Skip all navigation and jump to content Jump to site navigation
NASA Logo - Goddard Space Flight Center

+ NASA Homepage

    
Goddard Space Flight Center
About MODIS News Data /images2 Science Team Science Team Science Team

   + Home
ABOUT MODIS
MODIS Publications Link
MODIS Presentations Link
MODIS Biographies Link
MODIS Science Team Meetings Link
 

 

 

Schreiner, AJ, Ackerman, SA, Baum, BA, Heidinger, AK (2007). A multispectral technique for detecting low-level cloudiness near sunrise. JOURNAL OF ATMOSPHERIC AND OCEANIC TECHNOLOGY, 24(10), 1800-1810.

Abstract
A technique using the Geostationary Operational Environmental Satellite ( GOES) sounder radiance data has been developed to improve detection of low clouds and fog just after sunrise. The technique is based on a simple difference method using the shortwave (3.7 mu m) and longwave (11.0 mu m) window bands in the infrared range of the spectrum. The time period just after sunrise is noted for the difficulty in being able to correctly identify low clouds and fog over land. For the GOES sounder cloud product this difficulty is a result of the visible reflectance of the low clouds falling below the cloud threshold over land. By requiring the difference between the 3.7- and the 11.0-mu m bands to be greater than 5.0 K, successful discrimination of low clouds and fog is found 85% of the time for 21 cases from 14 September 2005 to 6 March 2006 over the GOES-12 sounder domain. For these 21 clear and cloudy cases the solar zenith angle ranged from 87 to 77; however, the range of solar zenith angles for cloudy cases was from 85 degrees to 77 degrees. The success rate further improved to 95% ( 20 out of 21 cases) by including a difference threshold of 5.0 K between the 3.7- and 4.0-mu m bands, requiring that the 11.0-mu m band be greater than 260 K, and limiting the test to fields of view where the surface elevation is below 999 m. These final three limitations were needed to more successfully deal with cases involving snow cover and dead vegetation. To ensure that only the time period immediately after sunrise is included the solar zenith angle threshold for application of these tests is between 89 and 70 degrees.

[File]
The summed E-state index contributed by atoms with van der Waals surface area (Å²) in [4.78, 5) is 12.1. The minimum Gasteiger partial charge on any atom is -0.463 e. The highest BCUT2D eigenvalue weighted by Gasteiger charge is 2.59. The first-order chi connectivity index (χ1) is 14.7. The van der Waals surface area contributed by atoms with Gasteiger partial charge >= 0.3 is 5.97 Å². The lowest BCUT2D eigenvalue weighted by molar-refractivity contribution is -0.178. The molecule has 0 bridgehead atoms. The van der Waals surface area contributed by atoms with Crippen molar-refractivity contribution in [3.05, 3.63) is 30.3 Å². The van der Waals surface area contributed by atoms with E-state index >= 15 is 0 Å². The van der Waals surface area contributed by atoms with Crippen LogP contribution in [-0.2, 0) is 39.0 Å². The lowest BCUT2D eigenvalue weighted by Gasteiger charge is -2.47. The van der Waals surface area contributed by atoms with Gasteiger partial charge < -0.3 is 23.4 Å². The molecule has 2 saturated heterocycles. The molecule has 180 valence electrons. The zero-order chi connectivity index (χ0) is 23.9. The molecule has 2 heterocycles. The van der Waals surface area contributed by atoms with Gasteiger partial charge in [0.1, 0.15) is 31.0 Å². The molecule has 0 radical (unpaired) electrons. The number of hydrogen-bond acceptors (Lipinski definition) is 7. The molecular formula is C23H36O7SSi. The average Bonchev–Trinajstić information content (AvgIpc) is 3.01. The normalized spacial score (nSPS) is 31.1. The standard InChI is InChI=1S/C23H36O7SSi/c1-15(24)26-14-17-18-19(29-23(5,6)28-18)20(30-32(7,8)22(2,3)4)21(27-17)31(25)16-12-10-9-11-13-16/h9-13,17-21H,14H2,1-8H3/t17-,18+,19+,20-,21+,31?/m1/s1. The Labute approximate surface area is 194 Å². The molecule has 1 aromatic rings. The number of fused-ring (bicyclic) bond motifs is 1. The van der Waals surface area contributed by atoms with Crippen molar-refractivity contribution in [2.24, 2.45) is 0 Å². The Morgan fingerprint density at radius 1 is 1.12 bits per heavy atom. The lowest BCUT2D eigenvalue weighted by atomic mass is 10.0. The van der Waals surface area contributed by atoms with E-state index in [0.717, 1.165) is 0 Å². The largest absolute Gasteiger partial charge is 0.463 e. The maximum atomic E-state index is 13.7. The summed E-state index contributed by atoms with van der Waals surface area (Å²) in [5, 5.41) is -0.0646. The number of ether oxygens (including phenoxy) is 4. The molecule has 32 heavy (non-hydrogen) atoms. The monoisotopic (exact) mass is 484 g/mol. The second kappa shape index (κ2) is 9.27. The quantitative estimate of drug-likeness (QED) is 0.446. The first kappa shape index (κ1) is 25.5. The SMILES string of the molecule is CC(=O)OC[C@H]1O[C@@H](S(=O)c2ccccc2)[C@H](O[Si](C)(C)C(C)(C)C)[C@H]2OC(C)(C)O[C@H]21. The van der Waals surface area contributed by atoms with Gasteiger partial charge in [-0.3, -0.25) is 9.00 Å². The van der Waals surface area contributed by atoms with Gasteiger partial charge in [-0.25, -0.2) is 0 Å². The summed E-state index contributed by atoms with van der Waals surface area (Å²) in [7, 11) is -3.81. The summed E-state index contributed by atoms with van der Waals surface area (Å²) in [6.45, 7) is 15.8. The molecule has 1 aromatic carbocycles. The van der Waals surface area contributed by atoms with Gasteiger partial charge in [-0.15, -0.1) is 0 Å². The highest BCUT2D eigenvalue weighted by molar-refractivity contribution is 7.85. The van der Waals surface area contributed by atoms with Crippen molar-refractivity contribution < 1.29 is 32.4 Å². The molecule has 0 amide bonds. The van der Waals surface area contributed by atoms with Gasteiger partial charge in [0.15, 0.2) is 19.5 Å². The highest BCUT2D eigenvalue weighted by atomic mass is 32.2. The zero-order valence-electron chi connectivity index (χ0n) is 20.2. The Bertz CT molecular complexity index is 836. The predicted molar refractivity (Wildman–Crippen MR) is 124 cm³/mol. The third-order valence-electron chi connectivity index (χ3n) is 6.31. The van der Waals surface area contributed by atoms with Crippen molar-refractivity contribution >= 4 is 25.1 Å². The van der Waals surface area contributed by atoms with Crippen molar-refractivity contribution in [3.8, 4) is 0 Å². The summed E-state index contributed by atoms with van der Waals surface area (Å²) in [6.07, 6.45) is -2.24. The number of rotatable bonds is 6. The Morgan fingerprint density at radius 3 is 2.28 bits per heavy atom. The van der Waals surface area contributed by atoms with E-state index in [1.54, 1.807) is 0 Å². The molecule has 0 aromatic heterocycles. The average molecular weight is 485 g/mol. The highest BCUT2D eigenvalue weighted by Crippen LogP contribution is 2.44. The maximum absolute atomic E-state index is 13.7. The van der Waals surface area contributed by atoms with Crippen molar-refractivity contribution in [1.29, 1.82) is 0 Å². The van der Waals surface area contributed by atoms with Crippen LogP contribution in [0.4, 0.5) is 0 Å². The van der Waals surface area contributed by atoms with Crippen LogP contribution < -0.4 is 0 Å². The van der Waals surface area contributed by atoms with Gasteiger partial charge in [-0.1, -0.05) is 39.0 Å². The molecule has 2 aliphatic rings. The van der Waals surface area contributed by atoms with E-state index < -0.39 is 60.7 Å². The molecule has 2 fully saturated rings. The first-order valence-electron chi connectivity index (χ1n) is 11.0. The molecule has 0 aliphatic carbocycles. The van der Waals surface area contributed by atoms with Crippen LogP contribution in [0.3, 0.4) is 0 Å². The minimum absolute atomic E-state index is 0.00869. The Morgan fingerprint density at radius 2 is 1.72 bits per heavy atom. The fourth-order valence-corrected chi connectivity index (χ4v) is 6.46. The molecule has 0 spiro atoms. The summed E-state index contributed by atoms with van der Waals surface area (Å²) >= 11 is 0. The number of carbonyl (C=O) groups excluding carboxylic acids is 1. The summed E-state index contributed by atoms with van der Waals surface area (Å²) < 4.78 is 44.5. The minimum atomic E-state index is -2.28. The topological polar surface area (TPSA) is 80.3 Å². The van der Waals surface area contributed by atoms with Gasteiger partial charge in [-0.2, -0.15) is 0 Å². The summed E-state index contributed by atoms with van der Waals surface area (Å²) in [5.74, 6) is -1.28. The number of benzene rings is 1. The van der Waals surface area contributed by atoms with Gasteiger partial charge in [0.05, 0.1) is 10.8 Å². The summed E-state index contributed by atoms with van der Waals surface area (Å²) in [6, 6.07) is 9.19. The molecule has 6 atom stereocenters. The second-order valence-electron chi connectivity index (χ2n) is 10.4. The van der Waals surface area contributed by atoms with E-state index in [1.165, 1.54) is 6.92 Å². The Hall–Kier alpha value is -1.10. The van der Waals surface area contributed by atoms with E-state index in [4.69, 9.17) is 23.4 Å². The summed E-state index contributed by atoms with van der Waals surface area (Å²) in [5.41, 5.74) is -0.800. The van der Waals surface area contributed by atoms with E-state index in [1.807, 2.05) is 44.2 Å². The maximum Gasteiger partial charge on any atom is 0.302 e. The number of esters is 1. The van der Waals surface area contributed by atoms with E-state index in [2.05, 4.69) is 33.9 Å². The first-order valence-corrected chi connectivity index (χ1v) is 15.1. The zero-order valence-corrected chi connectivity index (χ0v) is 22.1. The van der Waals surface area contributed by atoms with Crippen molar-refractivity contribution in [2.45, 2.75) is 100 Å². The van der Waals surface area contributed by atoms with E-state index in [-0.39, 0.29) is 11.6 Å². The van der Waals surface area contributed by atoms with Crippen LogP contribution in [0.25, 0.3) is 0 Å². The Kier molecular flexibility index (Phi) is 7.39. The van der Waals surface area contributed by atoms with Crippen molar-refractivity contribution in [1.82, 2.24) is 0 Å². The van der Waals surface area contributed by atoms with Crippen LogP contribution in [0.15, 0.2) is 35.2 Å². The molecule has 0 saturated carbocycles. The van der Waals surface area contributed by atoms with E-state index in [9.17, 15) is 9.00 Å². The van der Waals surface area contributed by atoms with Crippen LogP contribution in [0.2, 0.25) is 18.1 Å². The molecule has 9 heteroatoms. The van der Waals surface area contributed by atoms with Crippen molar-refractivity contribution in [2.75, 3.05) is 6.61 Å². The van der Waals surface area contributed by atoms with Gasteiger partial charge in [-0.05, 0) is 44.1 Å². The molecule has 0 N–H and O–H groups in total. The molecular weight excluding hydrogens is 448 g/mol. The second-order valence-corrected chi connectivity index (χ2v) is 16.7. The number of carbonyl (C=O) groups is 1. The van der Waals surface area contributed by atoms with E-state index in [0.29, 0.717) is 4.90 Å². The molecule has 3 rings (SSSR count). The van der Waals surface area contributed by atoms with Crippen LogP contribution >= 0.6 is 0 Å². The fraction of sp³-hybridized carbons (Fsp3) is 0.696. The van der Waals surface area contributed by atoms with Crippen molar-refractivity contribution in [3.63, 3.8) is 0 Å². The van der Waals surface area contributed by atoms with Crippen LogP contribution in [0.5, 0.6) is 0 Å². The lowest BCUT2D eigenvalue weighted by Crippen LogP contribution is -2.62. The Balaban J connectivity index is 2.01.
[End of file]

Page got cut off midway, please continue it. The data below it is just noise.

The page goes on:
DOI:
10.1175/JTECH2092.1

ISSN:
0739-0572

FirstGov logo Privacy Policy and Important Notices NASA logo

Curator: Brandon Maccherone
NASA Official: Shannell Frazier

NASA Home Page Goddard Space Flight Center Home Page